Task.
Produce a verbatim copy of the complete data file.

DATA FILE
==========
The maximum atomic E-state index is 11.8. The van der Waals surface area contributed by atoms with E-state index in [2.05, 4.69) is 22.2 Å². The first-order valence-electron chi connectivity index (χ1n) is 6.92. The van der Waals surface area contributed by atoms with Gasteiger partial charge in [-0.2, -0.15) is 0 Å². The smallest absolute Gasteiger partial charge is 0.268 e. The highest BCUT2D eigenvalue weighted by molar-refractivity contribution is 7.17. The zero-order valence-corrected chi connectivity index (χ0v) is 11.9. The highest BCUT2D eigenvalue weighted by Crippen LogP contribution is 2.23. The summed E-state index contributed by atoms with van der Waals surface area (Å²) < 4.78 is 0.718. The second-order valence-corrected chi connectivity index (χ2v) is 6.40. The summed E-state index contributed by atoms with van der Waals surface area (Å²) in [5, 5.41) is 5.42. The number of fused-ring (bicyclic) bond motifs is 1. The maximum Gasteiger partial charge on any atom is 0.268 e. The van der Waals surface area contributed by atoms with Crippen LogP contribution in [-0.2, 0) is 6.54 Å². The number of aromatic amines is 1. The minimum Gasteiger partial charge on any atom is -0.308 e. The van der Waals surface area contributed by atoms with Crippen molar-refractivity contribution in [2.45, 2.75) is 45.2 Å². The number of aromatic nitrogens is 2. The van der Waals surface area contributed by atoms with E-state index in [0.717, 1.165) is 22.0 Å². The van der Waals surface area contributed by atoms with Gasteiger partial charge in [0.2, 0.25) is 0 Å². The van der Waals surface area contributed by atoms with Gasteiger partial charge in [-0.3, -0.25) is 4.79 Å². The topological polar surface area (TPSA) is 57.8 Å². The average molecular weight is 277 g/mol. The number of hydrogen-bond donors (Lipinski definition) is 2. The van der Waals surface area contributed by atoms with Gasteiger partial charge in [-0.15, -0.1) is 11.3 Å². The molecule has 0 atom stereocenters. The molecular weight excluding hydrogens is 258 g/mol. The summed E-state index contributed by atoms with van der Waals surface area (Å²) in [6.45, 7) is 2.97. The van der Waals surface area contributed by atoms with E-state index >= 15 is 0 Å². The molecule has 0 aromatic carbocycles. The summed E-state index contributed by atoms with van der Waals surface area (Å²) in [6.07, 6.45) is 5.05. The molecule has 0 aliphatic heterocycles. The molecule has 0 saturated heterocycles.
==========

The maximum atomic E-state index is 11.8. The van der Waals surface area contributed by atoms with E-state index in [2.05, 4.69) is 22.2 Å². The first-order valence-electron chi connectivity index (χ1n) is 6.92. The van der Waals surface area contributed by atoms with Gasteiger partial charge in [-0.2, -0.15) is 0 Å². The smallest absolute Gasteiger partial charge is 0.268 e. The highest BCUT2D eigenvalue weighted by molar-refractivity contribution is 7.17. The zero-order valence-corrected chi connectivity index (χ0v) is 11.9. The highest BCUT2D eigenvalue weighted by Crippen LogP contribution is 2.23. The summed E-state index contributed by atoms with van der Waals surface area (Å²) < 4.78 is 0.718. The second-order valence-corrected chi connectivity index (χ2v) is 6.40. The summed E-state index contributed by atoms with van der Waals surface area (Å²) in [5, 5.41) is 5.42. The number of fused-ring (bicyclic) bond motifs is 1. The maximum Gasteiger partial charge on any atom is 0.268 e. The van der Waals surface area contributed by atoms with Crippen LogP contribution in [-0.2, 0) is 6.54 Å². The number of aromatic amines is 1. The minimum Gasteiger partial charge on any atom is -0.308 e. The van der Waals surface area contributed by atoms with Crippen molar-refractivity contribution in [2.45, 2.75) is 45.2 Å². The number of aromatic nitrogens is 2. The van der Waals surface area contributed by atoms with E-state index in [0.717, 1.165) is 22.0 Å². The van der Waals surface area contributed by atoms with Gasteiger partial charge in [0.2, 0.25) is 0 Å². The van der Waals surface area contributed by atoms with Gasteiger partial charge in [-0.3, -0.25) is 4.79 Å². The topological polar surface area (TPSA) is 57.8 Å². The average molecular weight is 277 g/mol. The number of hydrogen-bond donors (Lipinski definition) is 2. The van der Waals surface area contributed by atoms with Gasteiger partial charge in [-0.15, -0.1) is 11.3 Å². The molecule has 0 atom stereocenters. The molecular weight excluding hydrogens is 258 g/mol. The summed E-state index contributed by atoms with van der Waals surface area (Å²) in [6.45, 7) is 2.97. The van der Waals surface area contributed by atoms with E-state index >= 15 is 0 Å². The molecule has 0 aromatic carbocycles. The summed E-state index contributed by atoms with van der Waals surface area (Å²) in [6.07, 6.45) is 5.05. The molecule has 0 aliphatic heterocycles. The molecule has 0 saturated heterocycles.